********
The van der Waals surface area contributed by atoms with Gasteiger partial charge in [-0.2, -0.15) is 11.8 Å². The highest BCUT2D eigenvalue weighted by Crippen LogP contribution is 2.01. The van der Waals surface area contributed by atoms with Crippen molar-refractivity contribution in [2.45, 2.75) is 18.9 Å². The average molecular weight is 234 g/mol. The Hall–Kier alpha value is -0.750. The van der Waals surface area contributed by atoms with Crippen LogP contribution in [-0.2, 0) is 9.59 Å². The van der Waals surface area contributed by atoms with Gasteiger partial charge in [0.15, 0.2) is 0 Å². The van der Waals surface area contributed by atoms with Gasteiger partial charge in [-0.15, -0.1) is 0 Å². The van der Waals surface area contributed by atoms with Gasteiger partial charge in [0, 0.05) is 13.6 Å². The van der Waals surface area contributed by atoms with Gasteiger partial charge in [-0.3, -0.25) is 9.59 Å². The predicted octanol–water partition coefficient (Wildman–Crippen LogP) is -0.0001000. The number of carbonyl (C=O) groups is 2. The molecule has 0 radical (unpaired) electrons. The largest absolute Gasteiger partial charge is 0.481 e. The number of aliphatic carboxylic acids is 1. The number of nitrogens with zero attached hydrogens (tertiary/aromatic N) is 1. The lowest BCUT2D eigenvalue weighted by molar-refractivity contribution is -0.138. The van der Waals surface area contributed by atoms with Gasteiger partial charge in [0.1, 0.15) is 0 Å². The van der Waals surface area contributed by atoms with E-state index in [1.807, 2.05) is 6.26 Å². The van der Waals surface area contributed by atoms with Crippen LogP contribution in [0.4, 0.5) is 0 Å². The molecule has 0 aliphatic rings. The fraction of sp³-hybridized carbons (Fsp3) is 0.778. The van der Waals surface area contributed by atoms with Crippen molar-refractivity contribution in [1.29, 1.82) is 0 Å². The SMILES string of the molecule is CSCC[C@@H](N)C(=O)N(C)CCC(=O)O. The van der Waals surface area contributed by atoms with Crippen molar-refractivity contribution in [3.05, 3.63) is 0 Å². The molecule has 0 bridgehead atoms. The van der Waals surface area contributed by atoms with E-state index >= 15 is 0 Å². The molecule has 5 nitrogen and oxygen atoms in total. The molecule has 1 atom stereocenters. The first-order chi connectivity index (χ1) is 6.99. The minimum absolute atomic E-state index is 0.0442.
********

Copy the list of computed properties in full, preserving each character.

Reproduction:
The van der Waals surface area contributed by atoms with Gasteiger partial charge in [-0.2, -0.15) is 11.8 Å². The highest BCUT2D eigenvalue weighted by Crippen LogP contribution is 2.01. The van der Waals surface area contributed by atoms with Crippen molar-refractivity contribution in [2.45, 2.75) is 18.9 Å². The average molecular weight is 234 g/mol. The Hall–Kier alpha value is -0.750. The van der Waals surface area contributed by atoms with Crippen LogP contribution in [-0.2, 0) is 9.59 Å². The van der Waals surface area contributed by atoms with Gasteiger partial charge in [0.15, 0.2) is 0 Å². The van der Waals surface area contributed by atoms with Gasteiger partial charge in [-0.15, -0.1) is 0 Å². The van der Waals surface area contributed by atoms with Gasteiger partial charge in [0, 0.05) is 13.6 Å². The van der Waals surface area contributed by atoms with Gasteiger partial charge in [-0.3, -0.25) is 9.59 Å². The predicted octanol–water partition coefficient (Wildman–Crippen LogP) is -0.0001000. The number of carbonyl (C=O) groups is 2. The molecule has 0 radical (unpaired) electrons. The largest absolute Gasteiger partial charge is 0.481 e. The number of aliphatic carboxylic acids is 1. The number of nitrogens with zero attached hydrogens (tertiary/aromatic N) is 1. The lowest BCUT2D eigenvalue weighted by molar-refractivity contribution is -0.138. The van der Waals surface area contributed by atoms with Gasteiger partial charge in [0.1, 0.15) is 0 Å². The van der Waals surface area contributed by atoms with E-state index in [1.807, 2.05) is 6.26 Å². The van der Waals surface area contributed by atoms with Crippen LogP contribution in [0.4, 0.5) is 0 Å². The molecule has 0 aliphatic rings. The fraction of sp³-hybridized carbons (Fsp3) is 0.778. The van der Waals surface area contributed by atoms with Crippen molar-refractivity contribution in [1.29, 1.82) is 0 Å². The SMILES string of the molecule is CSCC[C@@H](N)C(=O)N(C)CCC(=O)O. The van der Waals surface area contributed by atoms with Crippen molar-refractivity contribution in [3.05, 3.63) is 0 Å². The molecule has 0 bridgehead atoms. The van der Waals surface area contributed by atoms with E-state index >= 15 is 0 Å². The molecule has 5 nitrogen and oxygen atoms in total. The molecule has 1 atom stereocenters. The first-order chi connectivity index (χ1) is 6.99. The minimum absolute atomic E-state index is 0.0442.